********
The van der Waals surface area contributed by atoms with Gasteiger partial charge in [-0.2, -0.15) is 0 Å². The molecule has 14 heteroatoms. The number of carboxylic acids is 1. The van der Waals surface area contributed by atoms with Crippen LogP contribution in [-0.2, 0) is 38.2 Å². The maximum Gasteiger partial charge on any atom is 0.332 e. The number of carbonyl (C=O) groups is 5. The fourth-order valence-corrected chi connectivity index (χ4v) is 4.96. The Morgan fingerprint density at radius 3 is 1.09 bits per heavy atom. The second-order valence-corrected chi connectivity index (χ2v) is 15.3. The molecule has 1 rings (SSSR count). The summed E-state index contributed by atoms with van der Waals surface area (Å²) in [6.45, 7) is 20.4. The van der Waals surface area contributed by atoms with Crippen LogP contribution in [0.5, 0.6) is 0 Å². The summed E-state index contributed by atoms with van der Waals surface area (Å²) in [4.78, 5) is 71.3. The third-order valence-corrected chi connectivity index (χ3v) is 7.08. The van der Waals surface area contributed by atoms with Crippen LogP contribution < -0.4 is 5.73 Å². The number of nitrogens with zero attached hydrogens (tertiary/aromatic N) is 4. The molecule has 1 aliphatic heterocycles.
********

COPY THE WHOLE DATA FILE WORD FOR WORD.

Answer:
The van der Waals surface area contributed by atoms with Gasteiger partial charge in [-0.2, -0.15) is 0 Å². The molecule has 14 heteroatoms. The number of carboxylic acids is 1. The van der Waals surface area contributed by atoms with Crippen LogP contribution in [-0.2, 0) is 38.2 Å². The maximum Gasteiger partial charge on any atom is 0.332 e. The number of carbonyl (C=O) groups is 5. The fourth-order valence-corrected chi connectivity index (χ4v) is 4.96. The Morgan fingerprint density at radius 3 is 1.09 bits per heavy atom. The second-order valence-corrected chi connectivity index (χ2v) is 15.3. The molecule has 1 rings (SSSR count). The summed E-state index contributed by atoms with van der Waals surface area (Å²) in [6.45, 7) is 20.4. The van der Waals surface area contributed by atoms with Crippen LogP contribution in [0.5, 0.6) is 0 Å². The summed E-state index contributed by atoms with van der Waals surface area (Å²) in [4.78, 5) is 71.3. The third-order valence-corrected chi connectivity index (χ3v) is 7.08. The van der Waals surface area contributed by atoms with Crippen LogP contribution < -0.4 is 5.73 Å². The number of nitrogens with zero attached hydrogens (tertiary/aromatic N) is 4. The molecule has 1 aliphatic heterocycles.